Centering is to shift the values of a variable so that the mean becomes 0. This is done by subtracting the variable’s mean from each value. Scaling is to adjust the spread of the variable, which is done by dividing the value by its standard deviation. Scaling is important when variables have different ranges, to prevent one variable from dominating the analysis because of its larger values.

Here is the code:

# Center the variables
centered_scaled_data <- sweep(sample_data[, c("Age", "Height", "Income")], MARGIN = 2, STATS = colMeans(sample_data[, c("Age", "Height", "Income")], na.rm = TRUE), FUN = "-")

# Scale the variables
centered_scaled_data <- sweep(centered_scaled_data, MARGIN = 2, STATS = apply(sample_data[, c("Age", "Height", "Income")], 2, sd, na.rm = TRUE), FUN = "/")

 

Output:

sweep function R output 4 Centering and Scaling

3) Recoding and Recategorizing

This is to change the values or categories of a variable. It simplifies analysis and handles outliers. Check the example below:

# Define breaks for recording
breaks <- c(-Inf, 50000, 60000, Inf)

# Recode "Income" into categories using sweep
recoded_data <- sweep(sample_data$Income, MARGIN = 2, STATS = breaks, FUN = cut, labels = c("Low", "Medium", "High"), include.lowest = TRUE)

# Convert the result to a data frame
recoded_data <- as.data.frame(recoded_data)

 

Output: 

sweep function R output 5 Recoding and Recategorizing

4) Custom Functions

Sweep() can also be used with user-defined functions. Here’s an example:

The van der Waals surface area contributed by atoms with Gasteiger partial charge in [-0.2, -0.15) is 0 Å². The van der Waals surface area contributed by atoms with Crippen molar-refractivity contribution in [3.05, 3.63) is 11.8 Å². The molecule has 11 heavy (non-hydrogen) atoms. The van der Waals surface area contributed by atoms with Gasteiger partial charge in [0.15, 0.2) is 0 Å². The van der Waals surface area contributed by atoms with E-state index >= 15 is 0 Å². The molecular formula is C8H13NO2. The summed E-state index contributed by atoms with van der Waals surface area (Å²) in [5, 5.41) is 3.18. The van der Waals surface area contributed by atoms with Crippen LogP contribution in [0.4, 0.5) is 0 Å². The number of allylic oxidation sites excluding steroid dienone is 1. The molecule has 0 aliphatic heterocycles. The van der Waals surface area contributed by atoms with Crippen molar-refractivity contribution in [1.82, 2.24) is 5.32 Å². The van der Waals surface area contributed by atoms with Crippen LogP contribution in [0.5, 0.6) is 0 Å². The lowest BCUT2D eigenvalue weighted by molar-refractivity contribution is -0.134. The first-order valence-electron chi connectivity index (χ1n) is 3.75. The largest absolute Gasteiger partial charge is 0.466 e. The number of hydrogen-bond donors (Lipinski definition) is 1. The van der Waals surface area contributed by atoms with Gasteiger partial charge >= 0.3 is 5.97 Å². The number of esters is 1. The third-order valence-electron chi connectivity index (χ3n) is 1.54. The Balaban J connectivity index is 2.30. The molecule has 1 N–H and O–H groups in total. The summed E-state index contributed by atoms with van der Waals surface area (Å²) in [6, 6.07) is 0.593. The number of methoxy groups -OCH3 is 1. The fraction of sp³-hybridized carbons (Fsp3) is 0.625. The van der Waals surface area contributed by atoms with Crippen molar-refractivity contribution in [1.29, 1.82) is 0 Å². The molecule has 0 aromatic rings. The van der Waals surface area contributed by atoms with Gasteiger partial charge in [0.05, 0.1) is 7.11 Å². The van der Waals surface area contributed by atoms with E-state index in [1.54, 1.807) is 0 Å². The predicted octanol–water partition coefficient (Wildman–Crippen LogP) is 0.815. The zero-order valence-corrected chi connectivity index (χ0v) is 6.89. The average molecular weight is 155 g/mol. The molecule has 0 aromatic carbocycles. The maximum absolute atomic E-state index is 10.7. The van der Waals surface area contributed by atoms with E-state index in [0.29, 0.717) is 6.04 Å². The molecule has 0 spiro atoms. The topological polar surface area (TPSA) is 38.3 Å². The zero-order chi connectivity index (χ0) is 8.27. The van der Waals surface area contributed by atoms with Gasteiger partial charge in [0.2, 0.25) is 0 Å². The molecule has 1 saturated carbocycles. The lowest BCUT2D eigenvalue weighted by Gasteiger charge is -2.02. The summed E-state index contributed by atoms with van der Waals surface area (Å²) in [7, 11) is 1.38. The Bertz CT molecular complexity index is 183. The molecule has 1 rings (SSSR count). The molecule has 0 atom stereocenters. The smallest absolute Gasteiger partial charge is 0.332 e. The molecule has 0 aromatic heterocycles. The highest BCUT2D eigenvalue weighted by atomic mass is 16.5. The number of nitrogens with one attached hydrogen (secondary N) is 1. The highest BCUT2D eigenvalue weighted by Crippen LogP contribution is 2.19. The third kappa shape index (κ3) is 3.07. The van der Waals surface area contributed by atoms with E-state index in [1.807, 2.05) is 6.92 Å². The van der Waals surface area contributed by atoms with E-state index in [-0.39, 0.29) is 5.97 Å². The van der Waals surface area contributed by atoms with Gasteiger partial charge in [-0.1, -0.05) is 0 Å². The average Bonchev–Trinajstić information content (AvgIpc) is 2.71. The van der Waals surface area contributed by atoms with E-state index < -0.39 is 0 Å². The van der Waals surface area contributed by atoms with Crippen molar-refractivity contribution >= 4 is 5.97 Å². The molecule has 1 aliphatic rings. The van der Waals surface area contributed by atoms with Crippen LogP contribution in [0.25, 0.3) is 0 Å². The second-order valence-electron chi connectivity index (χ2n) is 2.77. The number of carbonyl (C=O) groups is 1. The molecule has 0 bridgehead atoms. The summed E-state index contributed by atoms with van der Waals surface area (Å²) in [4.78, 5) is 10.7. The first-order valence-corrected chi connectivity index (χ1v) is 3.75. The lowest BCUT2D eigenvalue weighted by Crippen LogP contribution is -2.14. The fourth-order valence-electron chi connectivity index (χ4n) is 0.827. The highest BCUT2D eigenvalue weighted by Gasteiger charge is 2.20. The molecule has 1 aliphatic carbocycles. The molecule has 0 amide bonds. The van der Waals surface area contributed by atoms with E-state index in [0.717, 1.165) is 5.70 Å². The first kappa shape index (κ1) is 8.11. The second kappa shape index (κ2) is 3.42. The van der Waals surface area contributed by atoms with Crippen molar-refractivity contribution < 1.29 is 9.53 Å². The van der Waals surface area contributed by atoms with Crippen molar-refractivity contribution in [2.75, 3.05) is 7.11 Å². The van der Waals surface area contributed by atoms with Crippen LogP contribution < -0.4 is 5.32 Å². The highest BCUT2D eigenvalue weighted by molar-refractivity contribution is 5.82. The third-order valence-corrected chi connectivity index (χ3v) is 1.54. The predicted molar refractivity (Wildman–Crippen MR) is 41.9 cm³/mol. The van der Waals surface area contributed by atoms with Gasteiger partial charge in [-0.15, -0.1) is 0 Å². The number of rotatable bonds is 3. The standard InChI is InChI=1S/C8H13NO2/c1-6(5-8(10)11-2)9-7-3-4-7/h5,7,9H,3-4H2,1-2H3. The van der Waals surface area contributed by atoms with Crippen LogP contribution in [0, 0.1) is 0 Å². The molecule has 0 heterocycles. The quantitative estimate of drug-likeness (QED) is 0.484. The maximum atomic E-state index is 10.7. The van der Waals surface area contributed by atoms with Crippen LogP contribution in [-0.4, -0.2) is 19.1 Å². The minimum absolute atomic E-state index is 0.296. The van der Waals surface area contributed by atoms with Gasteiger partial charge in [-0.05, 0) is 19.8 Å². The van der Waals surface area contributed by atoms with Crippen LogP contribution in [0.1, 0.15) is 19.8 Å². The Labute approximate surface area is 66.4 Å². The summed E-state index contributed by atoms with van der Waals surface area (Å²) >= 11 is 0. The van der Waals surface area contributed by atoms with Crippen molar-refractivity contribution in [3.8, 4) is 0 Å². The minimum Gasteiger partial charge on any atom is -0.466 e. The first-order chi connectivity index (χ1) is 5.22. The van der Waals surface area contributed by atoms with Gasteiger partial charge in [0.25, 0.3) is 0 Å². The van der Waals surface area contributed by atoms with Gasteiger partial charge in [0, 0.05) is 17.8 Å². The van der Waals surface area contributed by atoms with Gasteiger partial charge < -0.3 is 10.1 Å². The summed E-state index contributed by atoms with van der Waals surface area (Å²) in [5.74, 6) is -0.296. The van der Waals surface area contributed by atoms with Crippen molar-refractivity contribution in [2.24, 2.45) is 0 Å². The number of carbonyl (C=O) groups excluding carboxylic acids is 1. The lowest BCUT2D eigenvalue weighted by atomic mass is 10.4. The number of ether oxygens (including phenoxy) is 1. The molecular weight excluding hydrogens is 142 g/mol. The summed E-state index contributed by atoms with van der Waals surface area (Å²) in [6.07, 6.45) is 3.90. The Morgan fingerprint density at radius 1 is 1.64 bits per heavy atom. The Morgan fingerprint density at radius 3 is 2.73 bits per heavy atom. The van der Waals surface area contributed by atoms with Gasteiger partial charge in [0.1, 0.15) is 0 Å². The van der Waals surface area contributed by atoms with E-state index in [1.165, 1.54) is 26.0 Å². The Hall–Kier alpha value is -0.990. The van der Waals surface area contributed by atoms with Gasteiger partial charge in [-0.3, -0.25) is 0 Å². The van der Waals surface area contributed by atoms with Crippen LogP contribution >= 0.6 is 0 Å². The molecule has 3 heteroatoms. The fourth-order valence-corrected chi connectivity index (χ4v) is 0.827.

# Define a custom function
custom_function <- function(x, multiplier = 1, ...) {
  result <- x * multiplier
  return(result)
}
# Choose a column to apply the custom function 
column_to_apply <- "Income"
# Apply the custom function using sweep
sample_data[[column_to_apply]] <- sweep(sample_data[[column_to_apply]], MARGIN = 2, STATS = 2, FUN = custom_function, multiplier = 1.5)

 

Output:

sweep function R output 6 Custom Functions

When to use sweep() in R?

Sweep() is efficient for element-wise operations across rows or columns. Its in-place modification minimizes memory overhead. It is also versatile for various mathematical operations. However, it is limited to element-wise operations and might not be suitable for complex operations. It also may not be the most efficient option for large datasets or intricate computations.

Conclusion

In a nutshell, the sweep function in R is efficient for simple arithmetic operations, centering, scaling, or applying custom functions element-wise. However, for more complex operations or large datasets, it may not be the most efficient choice, and alternative approaches should be considered for optimal performance.

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About The Author
Aarthi Juryala
I'm Aarthi, a final-year student in Artificial Intelligence & Data Science. My education and experience have introduced me to machine learning and Generative AI, and I have developed skills in languages like R, Python, and SQL. I'm passionate about exploring how AI can positively influence various fields.